19:20:45 UTC, 26.50N, 81.50E

15th January 1934 - India-Nepal Border Region, Mw 8.0
14:21 IST / 08:43 UTC, 26.50N, 86.50E
Among the deadliest earthquakes in Indian history. Close to 10,500 were killed in Bihar. Damage occurred in eastern Uttar Pradesh, at Allahabad, Lucknow, Varanasi and many other places.

8 November 1952 - Indo-Nepal Border region (Bahraich-Gonda Districts), 6.0 (TS)
10:41:54 UTC, 27.90N, 82.20E

29 August 1953 - Indo-Nepal Border region (Bahraich-Gonda Districts), 6.0 (TS)
01:58:25 UTC, 27.90N, 82.20E

4 September 1954 - West of Pokhara, Central Nepal, 6.75 (TS)
06:45:14 UTC, 28.30N, 83.80E

10 October 1956 - Bulandshahr District (Uttar Pradesh), 6.2 (IMD)
15:31:36 UTC, 28.20N, 77.70E
One of the most powerful earthquakes in Uttar Pradesh struck the districts of western Uttar Pradesh at 21:01 IST on October 10th, 1956. The massive shock was centred near Jehangirpur, in Bulandshahr District. No fatalities were reported. The shock was also strongly felt at Delhi, where there was some minor damage.

27 August 1960 - Gurgaon-Faridabad Districts (Haryana), 6.0 (TS)
15:58:59.20UTC, 28.20N, 77.40E
Damage from this earthquake extended into New Delhi where at least 50 people were injured. Structural damage was reported in Karol Bagh and cracks in houses in R.K.Puram.

24 December 1961 - Indo-Nepal Border region (Pilibhit, Nainital, Kheri Districts), 6.0 (TS)
07:13:30 UTC, 28.80N, 81.50E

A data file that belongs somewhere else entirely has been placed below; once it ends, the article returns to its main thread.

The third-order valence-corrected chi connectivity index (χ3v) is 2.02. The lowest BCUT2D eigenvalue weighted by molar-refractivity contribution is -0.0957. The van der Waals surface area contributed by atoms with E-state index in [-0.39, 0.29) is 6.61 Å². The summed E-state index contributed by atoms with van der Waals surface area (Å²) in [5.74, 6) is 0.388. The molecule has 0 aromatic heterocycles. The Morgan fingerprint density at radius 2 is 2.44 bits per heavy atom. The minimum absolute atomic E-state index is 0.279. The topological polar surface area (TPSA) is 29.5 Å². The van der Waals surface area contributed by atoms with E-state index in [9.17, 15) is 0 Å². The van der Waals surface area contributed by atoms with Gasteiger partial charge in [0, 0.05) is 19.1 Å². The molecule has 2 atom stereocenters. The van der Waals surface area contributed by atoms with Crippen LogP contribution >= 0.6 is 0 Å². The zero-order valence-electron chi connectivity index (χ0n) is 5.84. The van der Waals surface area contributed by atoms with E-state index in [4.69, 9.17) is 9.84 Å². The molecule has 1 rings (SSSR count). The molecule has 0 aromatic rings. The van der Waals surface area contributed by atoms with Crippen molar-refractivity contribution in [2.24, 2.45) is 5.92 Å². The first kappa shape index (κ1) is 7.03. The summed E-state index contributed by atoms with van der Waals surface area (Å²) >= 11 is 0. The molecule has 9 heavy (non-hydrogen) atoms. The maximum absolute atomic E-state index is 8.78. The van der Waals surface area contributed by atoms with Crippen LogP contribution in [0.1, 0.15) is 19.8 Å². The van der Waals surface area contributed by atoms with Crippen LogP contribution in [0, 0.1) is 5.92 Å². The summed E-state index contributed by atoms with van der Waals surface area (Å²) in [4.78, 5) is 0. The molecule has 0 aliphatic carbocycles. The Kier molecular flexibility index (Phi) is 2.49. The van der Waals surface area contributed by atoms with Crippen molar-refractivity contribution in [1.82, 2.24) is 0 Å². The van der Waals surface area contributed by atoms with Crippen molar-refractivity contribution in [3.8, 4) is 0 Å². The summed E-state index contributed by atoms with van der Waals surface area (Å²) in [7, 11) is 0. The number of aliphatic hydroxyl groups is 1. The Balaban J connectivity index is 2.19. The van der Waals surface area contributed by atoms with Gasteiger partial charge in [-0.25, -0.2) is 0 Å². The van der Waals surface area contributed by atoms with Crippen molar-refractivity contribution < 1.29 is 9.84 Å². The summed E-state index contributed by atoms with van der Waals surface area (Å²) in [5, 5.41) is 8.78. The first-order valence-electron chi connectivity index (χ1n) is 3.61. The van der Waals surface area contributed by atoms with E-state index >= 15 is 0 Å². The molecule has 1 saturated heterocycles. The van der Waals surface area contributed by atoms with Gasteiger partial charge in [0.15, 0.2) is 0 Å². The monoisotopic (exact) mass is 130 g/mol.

1 June 1965 - West of Ghorakpur, (Ghorakpur-Basti Districts), 5.7 (TS)
07:52:30 UTC, 27.00N, 83.00E

15 September 1966 - South of Moradabad, (Moradabad-Rampur Districts), 5.8 (TS)
02:15:33.80 UTC, 28.70N, 78.90E

29 July 1980
- Western Nepal, Mw 6.8 (HRV)
14:58:40 UTC, 29.60N, 81.09E
Between 150 - 200 persons were killed and hundreds injured. Extensive damage in several towns in western Nepal. The quake also caused damage in Pithoragarh area, nearly 50 kilometres away from the epicentre. 13 persons were killed here and 40 were injured. The quake was felt as far away as Kathmandu and New Delhi.

21 October 1991
- Near Pilang (Uttarkashi District), Mw 6.8 (NEIC)
21:23:14 UTC / 02:53:14 IST, 30.78N, 78.77E
Between 750 to 2000 people killed in the Gharwal region. It was also felt very strongly in Uttar Pradesh, Chandigarh, Delhi, Haryana and Punjab. Some minor damage was reported in Chandigarh and New Delhi.

29th March 1999
- Near Gopeshwar (Chamoli District), Mw 6.5 (HRV)
19:05:11 UTC, 30.492N, 79.288E
115 people killed in the Gharwal region. The quake was felt very strongly in Uttar Pradesh, Chandigarh, Delhi and Haryana. In Haryana, one person was killed in the city of Ambala and 2 at Nakodar in the neighbouring state of Punjab. Minor damage to buildings in New Delhi, most significantly in Patparganj. Minor damage also reported from Chandigarh.

18 October 2007
- Gautambudhnagar, Uttar Pradesh, M 3.6
05:54:41 UTC, 28.300 N, 77.600 E
A mild earthquake struck the district of Gautambudhnagar in western Uttar Pradesh, India, on 18 October 2007 at 11:24 AM local time. It had a magnitude of M?=3.6 and caused minor damage in the epicentral region.

Page Updated: 21 Feb 2008 | Website Disclaimer

Amateur Seismic Centre, Pune,